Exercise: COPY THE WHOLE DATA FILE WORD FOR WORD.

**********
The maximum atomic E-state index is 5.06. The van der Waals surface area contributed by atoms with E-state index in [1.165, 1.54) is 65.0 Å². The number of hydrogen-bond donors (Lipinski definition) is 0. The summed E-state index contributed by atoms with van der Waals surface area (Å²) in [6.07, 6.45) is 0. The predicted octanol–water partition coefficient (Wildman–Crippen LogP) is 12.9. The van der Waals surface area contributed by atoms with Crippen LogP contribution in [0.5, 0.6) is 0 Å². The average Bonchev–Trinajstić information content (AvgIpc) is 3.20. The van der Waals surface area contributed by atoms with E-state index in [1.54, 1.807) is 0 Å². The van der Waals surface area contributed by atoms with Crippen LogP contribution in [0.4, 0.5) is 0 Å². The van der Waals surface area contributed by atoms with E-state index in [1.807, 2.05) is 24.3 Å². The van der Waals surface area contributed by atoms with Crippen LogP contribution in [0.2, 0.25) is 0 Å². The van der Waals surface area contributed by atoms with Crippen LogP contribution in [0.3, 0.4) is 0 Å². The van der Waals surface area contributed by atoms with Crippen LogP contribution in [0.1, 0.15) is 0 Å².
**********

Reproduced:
The maximum atomic E-state index is 5.06. The van der Waals surface area contributed by atoms with E-state index in [1.165, 1.54) is 65.0 Å². The number of hydrogen-bond donors (Lipinski definition) is 0. The summed E-state index contributed by atoms with van der Waals surface area (Å²) in [6.07, 6.45) is 0. The predicted octanol–water partition coefficient (Wildman–Crippen LogP) is 12.9. The van der Waals surface area contributed by atoms with Crippen LogP contribution in [0.5, 0.6) is 0 Å². The average Bonchev–Trinajstić information content (AvgIpc) is 3.20. The van der Waals surface area contributed by atoms with E-state index in [1.54, 1.807) is 0 Å². The van der Waals surface area contributed by atoms with Crippen LogP contribution in [0.4, 0.5) is 0 Å². The van der Waals surface area contributed by atoms with E-state index in [1.807, 2.05) is 24.3 Å². The van der Waals surface area contributed by atoms with Crippen LogP contribution in [0.2, 0.25) is 0 Å². The van der Waals surface area contributed by atoms with Crippen LogP contribution in [0.3, 0.4) is 0 Å². The van der Waals surface area contributed by atoms with Crippen LogP contribution in [0.1, 0.15) is 0 Å².